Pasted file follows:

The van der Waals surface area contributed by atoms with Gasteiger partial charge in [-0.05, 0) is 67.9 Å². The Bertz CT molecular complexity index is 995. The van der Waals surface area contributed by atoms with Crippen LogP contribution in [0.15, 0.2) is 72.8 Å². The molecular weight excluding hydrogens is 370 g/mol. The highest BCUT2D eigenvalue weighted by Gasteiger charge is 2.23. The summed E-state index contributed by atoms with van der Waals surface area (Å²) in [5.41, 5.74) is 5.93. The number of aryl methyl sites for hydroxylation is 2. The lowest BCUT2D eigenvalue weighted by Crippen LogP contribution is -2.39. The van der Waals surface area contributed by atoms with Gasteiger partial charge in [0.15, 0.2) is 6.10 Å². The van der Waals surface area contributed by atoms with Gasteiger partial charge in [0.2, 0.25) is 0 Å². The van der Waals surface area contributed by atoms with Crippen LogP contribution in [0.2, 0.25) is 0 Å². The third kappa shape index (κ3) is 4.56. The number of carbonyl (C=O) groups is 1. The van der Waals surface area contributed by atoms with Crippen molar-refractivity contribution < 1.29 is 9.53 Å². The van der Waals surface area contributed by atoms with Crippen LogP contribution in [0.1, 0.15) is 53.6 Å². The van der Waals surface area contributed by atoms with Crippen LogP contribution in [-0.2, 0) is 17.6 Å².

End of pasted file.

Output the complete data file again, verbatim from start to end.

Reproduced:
The van der Waals surface area contributed by atoms with Gasteiger partial charge in [-0.05, 0) is 67.9 Å². The Bertz CT molecular complexity index is 995. The van der Waals surface area contributed by atoms with Crippen LogP contribution in [0.15, 0.2) is 72.8 Å². The molecular weight excluding hydrogens is 370 g/mol. The highest BCUT2D eigenvalue weighted by Gasteiger charge is 2.23. The summed E-state index contributed by atoms with van der Waals surface area (Å²) in [5.41, 5.74) is 5.93. The number of aryl methyl sites for hydroxylation is 2. The lowest BCUT2D eigenvalue weighted by Crippen LogP contribution is -2.39. The van der Waals surface area contributed by atoms with Gasteiger partial charge in [0.15, 0.2) is 6.10 Å². The van der Waals surface area contributed by atoms with Gasteiger partial charge in [0.2, 0.25) is 0 Å². The van der Waals surface area contributed by atoms with Crippen LogP contribution in [0.2, 0.25) is 0 Å². The third kappa shape index (κ3) is 4.56. The number of carbonyl (C=O) groups is 1. The van der Waals surface area contributed by atoms with Crippen molar-refractivity contribution < 1.29 is 9.53 Å². The van der Waals surface area contributed by atoms with Crippen LogP contribution in [0.1, 0.15) is 53.6 Å². The van der Waals surface area contributed by atoms with Crippen LogP contribution in [-0.2, 0) is 17.6 Å².